We Really Need Strong Guidance on OD Table Estimation from Traffic Counts

OD table estimation from traffic counts only makes sense if it is viewed as a method of statistical inference. Any other interpretation of OD table estimation causes splitting headaches.

Now that we agree on this fact, we must also face the realization that there is a lot of junk masquerading as good technique. Short of requiring a license to practice OD table estimation (a POD, perhaps?*) we should at least arrive at a set of strong guidelines that when followed gives some hope of success and minimizes the chance of abuse.

* Sorry, bad joke.

Some of this already exists in various sections of NCHRP Report 765. I will list those sections for you later, but more is needed. A lot more.

So maybe I have presumed too much by my assertion of the statistical underpinnings to OD table estimation. Think of a static OD table as a two-dimensional surface with points along that surface being interconnected in intricate ways. By our process of estimation we are trying to bend that surface without violating certain rules of interconnection. Moving one point often means moving others. Not so different a concept from linear regression where we rotate and shift a hyperplane to better fit observed data, I believe.

The whole reason for wanting to perform OD table estimation is to minimize errors in whatever OD table we already have. That “prior” OD table could have come from theory, data, professional judgment or pure guesswork. Unfortunately, our traffic counts also have errors — lots of them. Some of these errors are due to miscounting, but mostly the errors come from various sampling misfortunes. (If you don’t believe me, go to any traffic counting map, such as http://www.idot.illinois.gov/Assets/uploads/files/Transportation-System/Maps-&-Charts/adt_chicago.pdf, and look at daily counts on adjacent links along the same road.) Errors are even larger, relatively, for hourly (or shorter) counts needed for dynamic tables. So we don’t want to overdo the tightness of our estimation; we only want to extract as much information out of the traffic counts as is reasonable. The definition of “reasonable” varies greatly depending upon the source of the traffic counts. Hence, there is a need to give different counts different weights in the estimation process.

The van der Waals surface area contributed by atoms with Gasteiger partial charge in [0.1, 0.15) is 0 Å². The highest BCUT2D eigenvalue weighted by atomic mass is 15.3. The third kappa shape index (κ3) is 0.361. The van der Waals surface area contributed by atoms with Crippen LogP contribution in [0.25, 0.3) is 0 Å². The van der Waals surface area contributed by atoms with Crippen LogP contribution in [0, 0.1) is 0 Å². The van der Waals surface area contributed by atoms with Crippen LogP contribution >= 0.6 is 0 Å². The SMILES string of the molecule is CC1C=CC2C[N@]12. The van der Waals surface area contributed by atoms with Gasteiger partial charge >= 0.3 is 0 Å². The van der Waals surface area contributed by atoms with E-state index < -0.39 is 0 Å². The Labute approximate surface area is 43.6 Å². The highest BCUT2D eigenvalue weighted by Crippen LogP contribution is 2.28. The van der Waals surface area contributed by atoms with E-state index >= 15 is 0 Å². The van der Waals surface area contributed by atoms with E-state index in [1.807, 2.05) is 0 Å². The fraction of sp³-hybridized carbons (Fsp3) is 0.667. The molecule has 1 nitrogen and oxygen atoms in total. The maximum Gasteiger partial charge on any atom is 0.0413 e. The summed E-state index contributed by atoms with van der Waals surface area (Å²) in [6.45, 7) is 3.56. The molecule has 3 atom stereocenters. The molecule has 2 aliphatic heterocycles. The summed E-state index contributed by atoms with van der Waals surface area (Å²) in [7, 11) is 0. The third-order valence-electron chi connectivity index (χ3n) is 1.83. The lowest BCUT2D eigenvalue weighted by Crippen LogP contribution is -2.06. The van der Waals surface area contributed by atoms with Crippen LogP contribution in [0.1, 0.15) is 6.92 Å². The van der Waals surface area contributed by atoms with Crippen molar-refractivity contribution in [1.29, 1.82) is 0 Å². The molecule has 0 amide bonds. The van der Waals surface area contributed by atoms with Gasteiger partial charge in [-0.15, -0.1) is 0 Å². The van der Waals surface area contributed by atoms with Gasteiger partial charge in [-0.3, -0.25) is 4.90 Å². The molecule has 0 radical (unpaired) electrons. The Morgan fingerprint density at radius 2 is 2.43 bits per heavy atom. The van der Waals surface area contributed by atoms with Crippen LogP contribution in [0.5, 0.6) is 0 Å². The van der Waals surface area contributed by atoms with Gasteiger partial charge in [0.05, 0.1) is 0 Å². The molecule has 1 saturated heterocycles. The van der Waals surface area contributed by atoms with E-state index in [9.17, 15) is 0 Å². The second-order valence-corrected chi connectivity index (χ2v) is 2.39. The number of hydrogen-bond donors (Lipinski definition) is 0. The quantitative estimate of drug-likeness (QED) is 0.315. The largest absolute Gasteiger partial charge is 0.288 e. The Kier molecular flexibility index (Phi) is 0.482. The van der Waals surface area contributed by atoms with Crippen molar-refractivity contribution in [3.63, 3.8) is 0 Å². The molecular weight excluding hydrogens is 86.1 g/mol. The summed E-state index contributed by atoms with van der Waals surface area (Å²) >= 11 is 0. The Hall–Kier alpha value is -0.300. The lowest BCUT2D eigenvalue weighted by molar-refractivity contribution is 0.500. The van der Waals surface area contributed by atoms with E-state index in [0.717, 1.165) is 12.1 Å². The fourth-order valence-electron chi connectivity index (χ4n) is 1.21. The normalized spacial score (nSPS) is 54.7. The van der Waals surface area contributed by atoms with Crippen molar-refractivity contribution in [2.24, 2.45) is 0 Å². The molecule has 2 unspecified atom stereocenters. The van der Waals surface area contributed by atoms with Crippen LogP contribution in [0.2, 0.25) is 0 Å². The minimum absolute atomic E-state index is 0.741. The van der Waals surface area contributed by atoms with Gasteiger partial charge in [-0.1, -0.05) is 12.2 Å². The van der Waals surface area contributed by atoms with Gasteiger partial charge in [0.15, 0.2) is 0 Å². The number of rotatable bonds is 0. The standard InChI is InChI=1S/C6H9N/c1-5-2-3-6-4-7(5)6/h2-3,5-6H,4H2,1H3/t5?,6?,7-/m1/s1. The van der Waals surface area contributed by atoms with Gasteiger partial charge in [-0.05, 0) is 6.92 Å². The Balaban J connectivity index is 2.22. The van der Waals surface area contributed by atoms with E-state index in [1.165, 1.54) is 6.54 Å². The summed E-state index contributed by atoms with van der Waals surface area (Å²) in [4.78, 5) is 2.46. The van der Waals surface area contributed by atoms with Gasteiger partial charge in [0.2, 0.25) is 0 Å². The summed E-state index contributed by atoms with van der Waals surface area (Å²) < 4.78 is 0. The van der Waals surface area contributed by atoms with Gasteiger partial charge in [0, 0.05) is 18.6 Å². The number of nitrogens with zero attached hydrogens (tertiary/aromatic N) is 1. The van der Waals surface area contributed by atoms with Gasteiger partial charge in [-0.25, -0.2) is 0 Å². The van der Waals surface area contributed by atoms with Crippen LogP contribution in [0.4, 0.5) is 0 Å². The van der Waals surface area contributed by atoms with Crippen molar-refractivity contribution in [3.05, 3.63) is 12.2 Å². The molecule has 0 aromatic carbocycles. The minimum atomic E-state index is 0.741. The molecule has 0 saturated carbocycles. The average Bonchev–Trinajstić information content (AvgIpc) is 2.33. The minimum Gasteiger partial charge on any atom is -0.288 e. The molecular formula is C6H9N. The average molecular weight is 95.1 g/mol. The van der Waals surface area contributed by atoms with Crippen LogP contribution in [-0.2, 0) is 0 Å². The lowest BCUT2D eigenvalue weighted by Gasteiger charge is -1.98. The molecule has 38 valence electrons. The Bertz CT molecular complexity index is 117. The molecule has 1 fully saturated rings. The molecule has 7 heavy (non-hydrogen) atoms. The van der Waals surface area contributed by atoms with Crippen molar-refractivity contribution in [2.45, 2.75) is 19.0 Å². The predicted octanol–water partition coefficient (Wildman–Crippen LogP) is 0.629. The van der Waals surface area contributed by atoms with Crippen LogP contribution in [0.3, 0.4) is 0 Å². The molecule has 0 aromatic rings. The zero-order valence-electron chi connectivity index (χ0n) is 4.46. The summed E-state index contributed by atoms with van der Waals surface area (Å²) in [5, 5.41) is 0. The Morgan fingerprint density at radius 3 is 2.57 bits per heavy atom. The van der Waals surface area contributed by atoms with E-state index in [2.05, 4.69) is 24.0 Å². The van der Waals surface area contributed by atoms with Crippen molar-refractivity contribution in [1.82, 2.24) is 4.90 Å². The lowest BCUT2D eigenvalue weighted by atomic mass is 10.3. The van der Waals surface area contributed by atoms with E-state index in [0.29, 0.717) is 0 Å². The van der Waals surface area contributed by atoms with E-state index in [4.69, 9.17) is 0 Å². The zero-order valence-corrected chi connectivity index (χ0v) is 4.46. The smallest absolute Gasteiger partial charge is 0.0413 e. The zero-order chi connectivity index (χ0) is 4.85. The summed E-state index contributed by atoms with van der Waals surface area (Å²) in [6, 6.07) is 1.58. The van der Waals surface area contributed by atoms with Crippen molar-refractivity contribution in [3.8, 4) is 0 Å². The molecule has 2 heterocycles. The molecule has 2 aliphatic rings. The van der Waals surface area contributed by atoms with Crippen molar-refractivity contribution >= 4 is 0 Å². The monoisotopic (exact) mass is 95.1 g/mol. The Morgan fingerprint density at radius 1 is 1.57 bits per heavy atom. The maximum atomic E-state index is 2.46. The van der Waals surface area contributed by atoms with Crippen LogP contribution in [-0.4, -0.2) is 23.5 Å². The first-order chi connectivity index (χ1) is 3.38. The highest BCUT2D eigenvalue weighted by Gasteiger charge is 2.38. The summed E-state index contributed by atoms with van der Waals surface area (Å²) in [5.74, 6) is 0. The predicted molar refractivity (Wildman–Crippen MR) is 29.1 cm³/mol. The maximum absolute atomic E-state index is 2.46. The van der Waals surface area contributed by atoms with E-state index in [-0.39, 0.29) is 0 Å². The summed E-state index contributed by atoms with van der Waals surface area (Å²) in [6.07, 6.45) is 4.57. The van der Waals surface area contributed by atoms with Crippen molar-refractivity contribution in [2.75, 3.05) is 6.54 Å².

The pot of gold is a better OD table than we would have had otherwise. Nonetheless, the same cautions apply to OD table estimation as to K-factors. The reasons for the adjustments may vanish over several years, so the long-term viability of the estimated OD table is questionable.

All of this depends on having a really good traffic assignment method. Those intricate interconnections? They come from a traffic assignment. Poorly conceived aspects of an assignment can mess up the OD table estimation:  bad delay relationships, bad network coding, incorrectly applied turn penalties, insufficient geographic detail, and a bunch more stuff not worth mentioning right now. (While I am not pointing my finger directly at you, let it be said that there are a whole lot of well-regarded agencies using traffic assignment methods that are woefully deficient.)  OD table estimation can make a really bad traffic assignment technique seem quite good by wall-papering over many of its flaws, so if you do not have complete confidence in your traffic assignment, stay well away from OD table estimation.

So here is your reading list from NCHRP Report 765, keeping in mind that the subject is project-level travel forecasts, typically short- to medium-range, which are among the least troublesome with regard to stability and sometimes have nicely behaved networks to boot.

  • Origin-Destination Table Estimation from Traffic Counts
  • 4.4 Forecast Accuracy (parts)
  • 5.7 Computation Technology Issues and Opportunities (parts)
  • 6.11 Model Refinement with Origin Destination Table Estimation
  • 6.12 Refinement with Origin-Destination Table Estimation, Small and Wide Areas
  • 7.2 Windowing to Forecast Traffic for Small Areas
  • 11.1.8 Using Windowing with Synthetic OD Table Estimation to Develop Turning Movement Forecasts at Multiple Locations
  • 11.2 Case Study #2— Network Window

While you are at it, pause for a moment at Figure 4-14. This graph was originally published as a rough sketch in 1990 and the bottom curve has not budged since, as far as I can tell. This curve tells us the BEST we can do in fitting our OD tables, not the worst. Having too many links fall below this curve is deceptive.

So I wouldn’t mind hearing opinions as to how such as set of strong guidelines could be written, disseminated and enforced.

Alan Horowitz, Whitefish Bay, Wisconsin, August 3, 2015